How Vista Lets Microsoft Lock Users In

How Vista Lets Microsoft Lock Users In
How Vista Lets Microsoft Lock Users In 

By Cory Doctorow
Dec 5, 2006

What if you could rig it so that competing with your flagship product 
was against the law? Under 1998's Digital Millennium Copyright Act, 
breaking an anti-copying system is illegal, even if you're breaking it 
for a legal reason. For example, it's against the law to compete head-on 
with the iPod by making a device that plays Apple's proprietary music, 
or by making an iPod add-on that plays your own proprietary music. Nice 
deal for Apple.

Microsoft gets the same deal, courtesy of something called "Information 
Rights Management," a use-restriction system for Office files, such as 
Word documents, PowerPoint presentations, and Excel spreadsheets.

We've had access control for documents for years, through traditional 
cryptography. Using PGP or a similar product, you can encrypt your files 
so that only people who have the keys can read them.

But Information Rights Management (IRM), first introduced in Office 
2003, goes further -- it doesn't just control who can open the document, 
it also controls what they can do with it afterwards. Crypto is like an 
ATM that only lets you get money after you authenticate yourself with 
your card and PIN. IRM is like some kind of nefarious goon hired by the 
bank to follow you around after you get your money out, controlling how 
you spend it.

With IRM, an Office user can specify whether her documents can be 
printed, saved, edited, forwarded -- she can even revoke access to the 
documents after sending them out, blocking leaks after they occur. 
Documents travel with XML expressions explaining how they can and can't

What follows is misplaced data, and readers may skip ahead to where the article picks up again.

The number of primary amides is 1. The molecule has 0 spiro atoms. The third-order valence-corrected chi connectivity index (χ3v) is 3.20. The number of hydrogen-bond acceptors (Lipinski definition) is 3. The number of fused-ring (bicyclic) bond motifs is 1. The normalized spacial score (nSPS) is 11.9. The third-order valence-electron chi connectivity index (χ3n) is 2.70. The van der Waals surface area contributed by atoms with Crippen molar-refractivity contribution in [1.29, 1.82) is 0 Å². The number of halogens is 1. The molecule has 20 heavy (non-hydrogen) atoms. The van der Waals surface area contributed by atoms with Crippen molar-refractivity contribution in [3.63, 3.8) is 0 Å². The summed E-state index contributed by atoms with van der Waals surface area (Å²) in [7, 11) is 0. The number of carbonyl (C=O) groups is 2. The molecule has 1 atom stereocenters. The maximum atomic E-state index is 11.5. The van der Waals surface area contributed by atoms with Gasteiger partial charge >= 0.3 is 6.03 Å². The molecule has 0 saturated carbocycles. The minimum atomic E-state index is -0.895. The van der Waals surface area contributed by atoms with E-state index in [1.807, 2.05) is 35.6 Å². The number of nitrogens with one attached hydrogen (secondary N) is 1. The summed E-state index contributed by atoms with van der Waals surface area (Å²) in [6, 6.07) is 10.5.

be used.

Now, if anyone was allowed to make a document reader, it would be simple 
to make a reader that ignores the rules. This is a perennial problem for 
Adobe's password-restricted PDFs -- the only thing that distinguishes 
them from normal PDFs is a bit that says, "I am a restricted PDF." Just 
make a PDF reader that ignores the bit and you've defeated the 
"security." It's about as secure as one of those bogus "Confidentiality 
notices" that your mail-server pastes in at the bottom of every email 
you send.

There are plenty of readers for Microsoft's Office formats these days. 
Apple makes at least two -- Pages and TextEditor. Google and RIM both 
have Office readers they use to convert Office documents to other 
formats. And there's also free readers like, which are 
open source and so can be modified by anyone with the interest to write 
or commission new code for them.

But now that the format is well understood, Microsoft needs another way 
to ensure that it only hands keys out to readers that can be trusted to 
follow the rules that accompany them. Pages or can 
request a set of document keys just as readily as Office can. Microsoft 
can try to create secret handshakes to make sure it only gives out the 
keys to authorized parties, but just as the document format can be 
cracked, so can the handshaking.

IRM has an answer. Unlike a crippled PDF, a restricted Word file is 
encrypted. Only authorized readers will get the keys. This technology 
will return Office users to the days before the file format had been 
reverse-engineered by competing products like WordPerfect, where reading 
an Office file meant licensing the file-format from Microsoft.

If anyone makes a client that listens to its owner instead of Microsoft, 
then the system collapses. No-print, no-forward, revoke and other flags 
for the document can simply be ignored. Once Microsoft sends a